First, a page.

Interestingly enough, the Tsai visit to ‘Atolan began as a very personal and courageous act of listening on the part of President Tsai, in which she visited and listened to the first protesters at Ketagelan, who questioned the sincerity of the President’s historic official apology to Taiwanese Indigenous Peoples. Not wanting to discount the President’s intentions, I would only suggest that non-performatives, like performatives, would seem to relate to an institutional structure which provides a warrant for such communicative acts. Is this a way to think about the way that non-performatives are simultaneously sincere and insincere?

Here we might think about what is at stake with those who protested the apology and the later traditional territories land process in terms of non-performatives. With President Tsai’s attention to the protesters, they received a big nod. Yet, Ahmed notes the nod can be withdrawn once one continues to proffer a complaint. While by definition non-performatives bring into effect only a kind of affect or at best a varnish of inclusion, like an apology that doesn’t change the relationships of dispossession, there are costs when one moves on with complaints. Those that do not adequately feel the concern of the institution, who persist in complaint or protest, are too easily dismissed as those at fault: after all, if you read someone’s apology as a non-performative you are more or less questioning her sincerity. How dare you?

In other words–and more from a linguistic standpoint–there might be a useful way of considering non-performatives as being interesting communicatively. if the affect alien appears to others as not acting in good faith, this means that non-performatives meet both of the felicity conditions of performatives; in other words, the non-performative of “giving a hearing” or “sympathetic listening” is a sincere act of listening, but within a set of institutional constraints that limit the possible effect of listening. to use linguistic terminology here, the perlocutionary force of speaking to the non-performative listener is deflected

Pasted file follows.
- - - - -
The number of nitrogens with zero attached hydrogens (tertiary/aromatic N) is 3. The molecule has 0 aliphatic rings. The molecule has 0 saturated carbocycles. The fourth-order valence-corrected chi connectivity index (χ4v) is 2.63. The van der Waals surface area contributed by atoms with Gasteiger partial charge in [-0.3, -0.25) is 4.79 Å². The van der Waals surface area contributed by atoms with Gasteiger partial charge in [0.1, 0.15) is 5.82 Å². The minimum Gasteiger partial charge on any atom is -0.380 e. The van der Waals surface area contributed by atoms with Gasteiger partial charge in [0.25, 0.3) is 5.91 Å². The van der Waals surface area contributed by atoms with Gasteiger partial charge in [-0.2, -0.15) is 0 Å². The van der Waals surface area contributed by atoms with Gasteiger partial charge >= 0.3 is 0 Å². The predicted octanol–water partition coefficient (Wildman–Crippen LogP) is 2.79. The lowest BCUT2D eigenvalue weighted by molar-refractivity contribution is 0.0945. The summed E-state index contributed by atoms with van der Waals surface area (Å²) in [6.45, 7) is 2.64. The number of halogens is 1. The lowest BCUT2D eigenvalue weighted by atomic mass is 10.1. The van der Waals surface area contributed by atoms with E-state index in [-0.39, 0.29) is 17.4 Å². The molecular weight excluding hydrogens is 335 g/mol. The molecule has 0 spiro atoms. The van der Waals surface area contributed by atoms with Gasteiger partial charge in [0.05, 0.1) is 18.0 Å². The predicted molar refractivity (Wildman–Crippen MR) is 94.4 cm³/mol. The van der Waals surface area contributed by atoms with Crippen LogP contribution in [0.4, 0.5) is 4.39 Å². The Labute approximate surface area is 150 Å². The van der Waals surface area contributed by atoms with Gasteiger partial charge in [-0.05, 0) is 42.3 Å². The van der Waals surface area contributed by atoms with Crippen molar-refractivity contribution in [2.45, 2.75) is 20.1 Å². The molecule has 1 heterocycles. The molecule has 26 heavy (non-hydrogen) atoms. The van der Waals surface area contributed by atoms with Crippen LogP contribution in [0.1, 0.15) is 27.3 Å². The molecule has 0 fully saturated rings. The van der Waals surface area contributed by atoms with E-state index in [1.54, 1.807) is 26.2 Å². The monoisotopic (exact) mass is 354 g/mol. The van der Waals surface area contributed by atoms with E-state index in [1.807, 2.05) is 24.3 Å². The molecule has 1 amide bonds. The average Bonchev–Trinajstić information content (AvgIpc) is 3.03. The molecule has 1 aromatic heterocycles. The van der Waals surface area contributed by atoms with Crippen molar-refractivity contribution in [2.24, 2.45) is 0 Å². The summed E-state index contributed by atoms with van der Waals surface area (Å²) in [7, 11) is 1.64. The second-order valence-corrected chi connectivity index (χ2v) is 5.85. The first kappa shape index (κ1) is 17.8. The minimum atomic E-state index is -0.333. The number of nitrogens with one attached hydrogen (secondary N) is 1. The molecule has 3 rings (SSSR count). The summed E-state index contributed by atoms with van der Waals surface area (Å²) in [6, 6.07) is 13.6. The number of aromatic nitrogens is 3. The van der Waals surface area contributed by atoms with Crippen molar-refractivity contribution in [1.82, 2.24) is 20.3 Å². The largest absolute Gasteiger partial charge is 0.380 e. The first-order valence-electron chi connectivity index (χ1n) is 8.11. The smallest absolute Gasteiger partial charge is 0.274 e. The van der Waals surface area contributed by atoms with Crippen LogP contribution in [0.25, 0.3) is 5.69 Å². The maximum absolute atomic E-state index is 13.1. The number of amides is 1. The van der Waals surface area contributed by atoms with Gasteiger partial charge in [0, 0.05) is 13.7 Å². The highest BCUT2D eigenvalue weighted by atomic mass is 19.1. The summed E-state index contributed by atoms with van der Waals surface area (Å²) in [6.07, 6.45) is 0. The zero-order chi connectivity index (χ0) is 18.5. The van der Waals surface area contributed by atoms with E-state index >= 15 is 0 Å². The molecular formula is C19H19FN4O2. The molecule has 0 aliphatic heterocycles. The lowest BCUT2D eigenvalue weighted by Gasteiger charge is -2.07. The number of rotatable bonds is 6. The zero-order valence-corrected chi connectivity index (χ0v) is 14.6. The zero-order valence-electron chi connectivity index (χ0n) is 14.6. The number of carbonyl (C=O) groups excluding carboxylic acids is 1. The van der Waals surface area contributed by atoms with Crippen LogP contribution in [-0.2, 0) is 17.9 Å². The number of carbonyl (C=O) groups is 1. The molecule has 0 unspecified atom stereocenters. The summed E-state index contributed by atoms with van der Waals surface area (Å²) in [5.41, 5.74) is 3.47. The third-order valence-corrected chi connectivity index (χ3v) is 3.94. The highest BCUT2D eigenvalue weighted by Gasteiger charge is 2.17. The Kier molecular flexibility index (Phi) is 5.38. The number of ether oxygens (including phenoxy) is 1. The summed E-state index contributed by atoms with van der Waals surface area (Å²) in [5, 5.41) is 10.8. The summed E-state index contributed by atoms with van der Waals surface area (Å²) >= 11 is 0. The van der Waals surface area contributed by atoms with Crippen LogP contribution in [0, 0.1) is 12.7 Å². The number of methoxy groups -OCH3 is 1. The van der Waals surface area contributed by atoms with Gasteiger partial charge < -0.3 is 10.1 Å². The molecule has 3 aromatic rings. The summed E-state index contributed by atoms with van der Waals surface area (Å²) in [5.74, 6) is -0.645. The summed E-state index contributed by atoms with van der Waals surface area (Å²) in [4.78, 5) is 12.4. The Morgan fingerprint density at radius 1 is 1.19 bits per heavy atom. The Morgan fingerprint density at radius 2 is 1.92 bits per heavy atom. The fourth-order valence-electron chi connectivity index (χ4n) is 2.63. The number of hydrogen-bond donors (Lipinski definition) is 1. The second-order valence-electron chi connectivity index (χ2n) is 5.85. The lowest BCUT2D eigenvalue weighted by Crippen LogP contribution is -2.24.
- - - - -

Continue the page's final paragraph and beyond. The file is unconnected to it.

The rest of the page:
One way we might think about this deflection could be the set of formal means to hear and file away petitions, elements of audit culture. but i also suspect that at their core the sorts of “nods” Ahmed describes have to do crucially with a kind of reduced listening, which i will call “recognition.” In a recognition mode, one registers the voice of an Other by performing an act of listening, but never allows oneself to hearken or be affected. In other words, non-performatives attenuate the perlocutionary potential of complaints by never considering the voice of an Other as a voice from which one might be called to account. It is a voice that never challenges the hearer to any transformation beyond a course correction. But still it registers that it is listening, does care, and is working on it

Is there a resonance here between Ahmed’s notion of “non-performatives” and Taiaiake Alfred’s discussion of “reconciliation as recolonization”? I think that it’s a discussion worth having